Murano Glass is very popular with collectors, and there is a great deal to learn about this glassware. The term is applied to glass which comes from the island of Murano, which forms part of the city of Venice, Italy. The development of the secrets of glass making was so important from the 15th to the 19th century, glassblowers were not permitted to leave the city. One of the results of this is that there are a number of families who have been making glass for generations and the current companies have often been formed by the descendants of those originals. It is worthwhile doing a search for company names to look for the types of glass that you are interested in, and the era in which it was made. The chunky glass of the 1960s which is so popular at the moment was largely made as Tourist pieces- souvenirs of travel- and there are many Asian reproductions masquerading as Murano, so research carefully. These two are some of the bright pieces from the island:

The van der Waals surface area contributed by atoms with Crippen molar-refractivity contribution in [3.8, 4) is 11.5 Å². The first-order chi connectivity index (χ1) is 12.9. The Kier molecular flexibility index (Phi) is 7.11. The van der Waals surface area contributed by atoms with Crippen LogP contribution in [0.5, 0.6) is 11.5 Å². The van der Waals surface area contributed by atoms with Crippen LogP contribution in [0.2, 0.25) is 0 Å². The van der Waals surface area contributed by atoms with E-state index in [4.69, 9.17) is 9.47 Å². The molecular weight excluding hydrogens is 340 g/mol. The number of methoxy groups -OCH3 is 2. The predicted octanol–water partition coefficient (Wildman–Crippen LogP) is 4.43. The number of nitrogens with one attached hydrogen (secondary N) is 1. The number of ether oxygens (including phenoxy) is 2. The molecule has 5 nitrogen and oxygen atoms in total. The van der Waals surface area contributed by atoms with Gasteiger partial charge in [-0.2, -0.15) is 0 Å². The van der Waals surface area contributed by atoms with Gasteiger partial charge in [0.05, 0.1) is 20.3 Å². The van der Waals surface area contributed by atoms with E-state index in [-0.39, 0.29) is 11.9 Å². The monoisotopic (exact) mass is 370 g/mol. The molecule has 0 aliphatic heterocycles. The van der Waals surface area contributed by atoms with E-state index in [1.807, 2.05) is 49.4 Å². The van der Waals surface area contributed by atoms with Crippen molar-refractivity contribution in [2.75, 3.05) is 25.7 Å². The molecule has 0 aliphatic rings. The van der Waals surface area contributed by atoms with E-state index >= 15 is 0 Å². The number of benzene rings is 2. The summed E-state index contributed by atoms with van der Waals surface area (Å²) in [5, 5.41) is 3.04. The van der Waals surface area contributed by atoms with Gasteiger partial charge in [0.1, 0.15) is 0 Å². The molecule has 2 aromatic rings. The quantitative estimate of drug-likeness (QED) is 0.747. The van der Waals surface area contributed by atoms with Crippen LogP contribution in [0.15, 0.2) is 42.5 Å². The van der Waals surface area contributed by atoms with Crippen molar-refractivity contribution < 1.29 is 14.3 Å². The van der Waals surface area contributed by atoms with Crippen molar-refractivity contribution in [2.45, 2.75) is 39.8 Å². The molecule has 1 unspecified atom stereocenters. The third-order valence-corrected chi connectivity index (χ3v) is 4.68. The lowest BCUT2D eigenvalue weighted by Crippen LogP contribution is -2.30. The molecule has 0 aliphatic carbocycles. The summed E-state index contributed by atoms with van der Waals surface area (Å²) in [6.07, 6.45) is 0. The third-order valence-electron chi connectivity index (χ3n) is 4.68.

Try looking for specific manufacturers such as Barbini, Seguso, Fratelli Toso or Cenedese, if you are interested in antique or retro glass wares. Learn the names of particular designers, such as "Dino" Martens, Gio Ponti, or Lino Tagliapietra- all of whom designed in different eras- so research is again important. It is also important to realise that Murano glass is still being made today, and that there are many styles which are contemporary and beautiful. Many of these will become the collectors pieces of tomorrow. Sometimes collectors look for pieces with aventurine, the golden flecks of pyrites which flash - as in the amethyst vase below- or for the unusual lustre finishes - as in the white opaline vase.
It is also important to know that there are actually three centres of glass production in Italy: Venice, Florence and around Naples. Each makes different kinds of glassware. Florentine glass is often decorated and elegant; the glass from Naples is the most commonly found dinnerware.